As wildfires continue, employers are expected to protect workers from wildfire smoke. Employers can choose to voluntarily follow safety measures in the expired Wildfire Smoke emergency rule to fulfill this responsibility.
Wildfire smoke is made up of harmful chemicals and tiny particles suspended in the air. This smoke can make anyone sick, even healthy individuals.
Wildfire smoke can cause mild symptoms like:
- Stinging eyes
- Runny nose
- Scratchy throat
The smoke can also cause serious and sometimes fatal health effects, including:
- Chest pain and heart failure
- Asthma attacks
- Trouble breathing
- Reduced lung function
Find information on protect workers from wildfire smoke below.
Smoke levels can change frequently. The amount of tiny smoke particles in the air directly affects the overall air quality in an area and can increase to harmful levels for unprotected employees working outdoors. This is why keeping track of air quality and planning for bad smoky days are important best practice steps to keep your outdoor employees from getting sick from smoke during wildfire season.
There are two common ways to report air quality :
- As PM2.5 - short for “particulate matter with a diameter of 2.5 micrometers or smaller”.
- As the AQI - short for “air quality index”. The AQI takes into account the PM2.5 - plus four other major pollutants.
Here are some common online tools you can use to check the current air quality:
- Fire and Smoke Map from the US Environmental Protection Agency (EPA)
- Air Quality Map from the Washington State Department of Ecology, and
- US Forest Service tools
As a best practice, a written safety plan will help you prepare for days when the air quality becomes harmful to health. As part of your plan, consider the following and use your answers as the basis for your safety plan:
Is it possible to limit outdoor work?
- Can you make arrangements to change work schedules or move work indoors?
- Is there any way to reduce the physical intensity of the work? Or increase rest periods?
- When should N95s or other respirators be used?
- Do workers and crew leads know the symptoms and health effects associated with breathing too much wildfire smoke? What should they do if they experience symptoms or health effects? When should they seek immediate medical treatment?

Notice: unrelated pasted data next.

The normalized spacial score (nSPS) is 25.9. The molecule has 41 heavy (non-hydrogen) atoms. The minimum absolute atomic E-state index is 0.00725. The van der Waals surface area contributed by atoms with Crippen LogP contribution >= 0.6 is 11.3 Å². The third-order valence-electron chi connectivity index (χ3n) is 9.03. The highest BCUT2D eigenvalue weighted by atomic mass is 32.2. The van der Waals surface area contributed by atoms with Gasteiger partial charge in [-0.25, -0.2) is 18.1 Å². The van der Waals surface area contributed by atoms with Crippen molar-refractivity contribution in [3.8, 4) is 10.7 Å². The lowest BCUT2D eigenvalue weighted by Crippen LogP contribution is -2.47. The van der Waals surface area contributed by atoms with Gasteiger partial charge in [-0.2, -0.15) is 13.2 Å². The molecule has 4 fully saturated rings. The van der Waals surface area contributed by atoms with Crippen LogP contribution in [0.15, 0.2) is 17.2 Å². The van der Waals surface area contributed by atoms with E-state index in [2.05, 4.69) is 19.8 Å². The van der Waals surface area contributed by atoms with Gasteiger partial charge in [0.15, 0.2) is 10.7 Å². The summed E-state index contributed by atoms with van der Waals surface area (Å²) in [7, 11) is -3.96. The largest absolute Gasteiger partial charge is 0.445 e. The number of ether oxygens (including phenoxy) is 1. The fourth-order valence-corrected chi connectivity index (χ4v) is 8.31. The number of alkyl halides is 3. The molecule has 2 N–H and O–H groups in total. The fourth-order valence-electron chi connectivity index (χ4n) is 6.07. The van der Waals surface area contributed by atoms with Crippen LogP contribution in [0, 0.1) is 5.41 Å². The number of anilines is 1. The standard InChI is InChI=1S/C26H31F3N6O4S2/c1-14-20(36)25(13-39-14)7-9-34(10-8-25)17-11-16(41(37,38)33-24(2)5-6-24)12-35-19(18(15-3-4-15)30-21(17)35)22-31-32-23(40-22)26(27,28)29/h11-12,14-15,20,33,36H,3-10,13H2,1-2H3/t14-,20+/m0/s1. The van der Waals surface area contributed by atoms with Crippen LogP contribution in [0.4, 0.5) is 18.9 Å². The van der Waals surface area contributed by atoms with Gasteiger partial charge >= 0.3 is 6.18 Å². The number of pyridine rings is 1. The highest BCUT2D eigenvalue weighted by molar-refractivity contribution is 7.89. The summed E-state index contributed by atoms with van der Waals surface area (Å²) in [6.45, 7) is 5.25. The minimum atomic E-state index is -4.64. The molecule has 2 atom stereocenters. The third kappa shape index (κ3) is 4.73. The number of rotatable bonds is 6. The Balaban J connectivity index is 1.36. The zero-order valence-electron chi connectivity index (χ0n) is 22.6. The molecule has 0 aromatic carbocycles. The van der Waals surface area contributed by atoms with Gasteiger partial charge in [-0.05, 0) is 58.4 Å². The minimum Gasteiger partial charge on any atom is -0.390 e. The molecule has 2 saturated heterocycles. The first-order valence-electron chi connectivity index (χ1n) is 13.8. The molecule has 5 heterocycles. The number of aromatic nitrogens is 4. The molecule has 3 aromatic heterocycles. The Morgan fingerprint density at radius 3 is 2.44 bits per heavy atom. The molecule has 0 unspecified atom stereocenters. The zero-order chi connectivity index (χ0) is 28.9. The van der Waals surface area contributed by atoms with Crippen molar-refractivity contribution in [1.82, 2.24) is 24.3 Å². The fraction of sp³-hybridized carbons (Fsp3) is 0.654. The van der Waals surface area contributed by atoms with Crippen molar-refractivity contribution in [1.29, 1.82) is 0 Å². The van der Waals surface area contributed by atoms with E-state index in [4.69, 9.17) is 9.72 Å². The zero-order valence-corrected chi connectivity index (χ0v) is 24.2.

When outdoor work cannot be avoided, the best way to protect worker’s lungs from wildfire smoke is to use properly-fitted NIOSH-approved N95s, P100s, or elastomeric half-facepiece respirators with filter cartridges.
Bandanas, scarves, facemasks, KN95’s, or t-shirts worn over the nose and mouth will not provide effective protection against wildfire smoke.
L&I’s emergency rule, Wildfire Smoke (WAC 296-62-085), expired September 29, 2022, and is no longer in effect. Since increasingly intense wildfires and wildfire smoke likely will continue to create health risks to all outdoor workers, L&I is currently involved in rulemaking for a permanent rule.
Visit L&I’s Wildfire Smoke Workplace Safety & Health Rulemaking webpage to stay informed and participate in this rulemaking process.
Other L&I Rules
- Core Rules (Chapter 296-800 WAC)
- Respirators (Chapter 296-842 WAC)
Cell Phone Apps
- Washington Ecology's “Air Quality WA”.
- EPA's "AirNow".
General Wildfire Smoke Safety
- Smoke from Fires from the Washington Department of Health contains many resources on wildfire smoke.
- Smoke-Ready Toolbox for Wildfires from the Environmental Protection Agency.
- Wildfire Smoke Safety website has additional smoke resources from the Pacific Northwest Agriculture Safety & Health (PNASH) Center at UW.
Indoor Air Quality
- Improving Ventilation and Indoor Air Quality during Wildfire Smoke Events (Dept. of Health).